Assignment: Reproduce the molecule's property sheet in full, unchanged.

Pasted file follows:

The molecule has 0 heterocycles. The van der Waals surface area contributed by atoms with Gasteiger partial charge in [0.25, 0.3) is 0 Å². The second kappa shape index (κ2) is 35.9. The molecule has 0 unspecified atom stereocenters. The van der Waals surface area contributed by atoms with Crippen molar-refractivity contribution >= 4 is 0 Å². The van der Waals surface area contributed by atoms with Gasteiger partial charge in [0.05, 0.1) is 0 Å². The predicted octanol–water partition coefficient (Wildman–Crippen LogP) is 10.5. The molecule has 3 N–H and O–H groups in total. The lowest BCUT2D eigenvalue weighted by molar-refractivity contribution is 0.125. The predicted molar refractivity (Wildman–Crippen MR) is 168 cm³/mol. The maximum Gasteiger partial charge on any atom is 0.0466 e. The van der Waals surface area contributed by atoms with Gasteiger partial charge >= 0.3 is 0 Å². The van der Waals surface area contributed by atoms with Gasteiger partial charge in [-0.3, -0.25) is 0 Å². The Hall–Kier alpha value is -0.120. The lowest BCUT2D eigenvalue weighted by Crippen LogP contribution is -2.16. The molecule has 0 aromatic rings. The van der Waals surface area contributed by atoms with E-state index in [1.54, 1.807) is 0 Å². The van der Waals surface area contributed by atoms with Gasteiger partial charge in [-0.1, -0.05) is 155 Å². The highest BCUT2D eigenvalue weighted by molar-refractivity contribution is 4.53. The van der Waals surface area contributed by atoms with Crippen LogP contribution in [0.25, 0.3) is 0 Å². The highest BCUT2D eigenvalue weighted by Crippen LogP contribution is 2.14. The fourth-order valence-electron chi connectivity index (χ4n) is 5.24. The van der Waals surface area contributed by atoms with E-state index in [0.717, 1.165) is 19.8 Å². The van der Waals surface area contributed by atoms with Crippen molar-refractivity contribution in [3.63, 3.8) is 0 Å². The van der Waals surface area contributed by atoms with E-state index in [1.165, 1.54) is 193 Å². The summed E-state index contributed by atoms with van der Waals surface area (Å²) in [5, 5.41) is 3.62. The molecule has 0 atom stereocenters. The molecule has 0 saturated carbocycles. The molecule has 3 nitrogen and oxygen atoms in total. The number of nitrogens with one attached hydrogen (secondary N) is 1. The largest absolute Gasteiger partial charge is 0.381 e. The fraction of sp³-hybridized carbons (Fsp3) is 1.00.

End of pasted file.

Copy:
The molecule has 0 heterocycles. The van der Waals surface area contributed by atoms with Gasteiger partial charge in [0.25, 0.3) is 0 Å². The second kappa shape index (κ2) is 35.9. The molecule has 0 unspecified atom stereocenters. The van der Waals surface area contributed by atoms with Crippen molar-refractivity contribution >= 4 is 0 Å². The van der Waals surface area contributed by atoms with Gasteiger partial charge in [0.05, 0.1) is 0 Å². The predicted octanol–water partition coefficient (Wildman–Crippen LogP) is 10.5. The molecule has 3 N–H and O–H groups in total. The lowest BCUT2D eigenvalue weighted by molar-refractivity contribution is 0.125. The predicted molar refractivity (Wildman–Crippen MR) is 168 cm³/mol. The maximum Gasteiger partial charge on any atom is 0.0466 e. The van der Waals surface area contributed by atoms with Gasteiger partial charge >= 0.3 is 0 Å². The van der Waals surface area contributed by atoms with Gasteiger partial charge in [-0.3, -0.25) is 0 Å². The Hall–Kier alpha value is -0.120. The lowest BCUT2D eigenvalue weighted by Crippen LogP contribution is -2.16. The molecule has 0 aromatic rings. The van der Waals surface area contributed by atoms with E-state index in [1.54, 1.807) is 0 Å². The van der Waals surface area contributed by atoms with Gasteiger partial charge in [-0.1, -0.05) is 155 Å². The highest BCUT2D eigenvalue weighted by molar-refractivity contribution is 4.53. The van der Waals surface area contributed by atoms with Crippen LogP contribution in [0.25, 0.3) is 0 Å². The highest BCUT2D eigenvalue weighted by Crippen LogP contribution is 2.14. The fourth-order valence-electron chi connectivity index (χ4n) is 5.24. The van der Waals surface area contributed by atoms with E-state index in [0.717, 1.165) is 19.8 Å². The van der Waals surface area contributed by atoms with Crippen molar-refractivity contribution in [3.63, 3.8) is 0 Å². The van der Waals surface area contributed by atoms with E-state index in [1.165, 1.54) is 193 Å². The summed E-state index contributed by atoms with van der Waals surface area (Å²) in [5, 5.41) is 3.62. The molecule has 0 atom stereocenters. The molecule has 0 saturated carbocycles. The molecule has 3 nitrogen and oxygen atoms in total. The number of nitrogens with one attached hydrogen (secondary N) is 1. The largest absolute Gasteiger partial charge is 0.381 e. The fraction of sp³-hybridized carbons (Fsp3) is 1.00.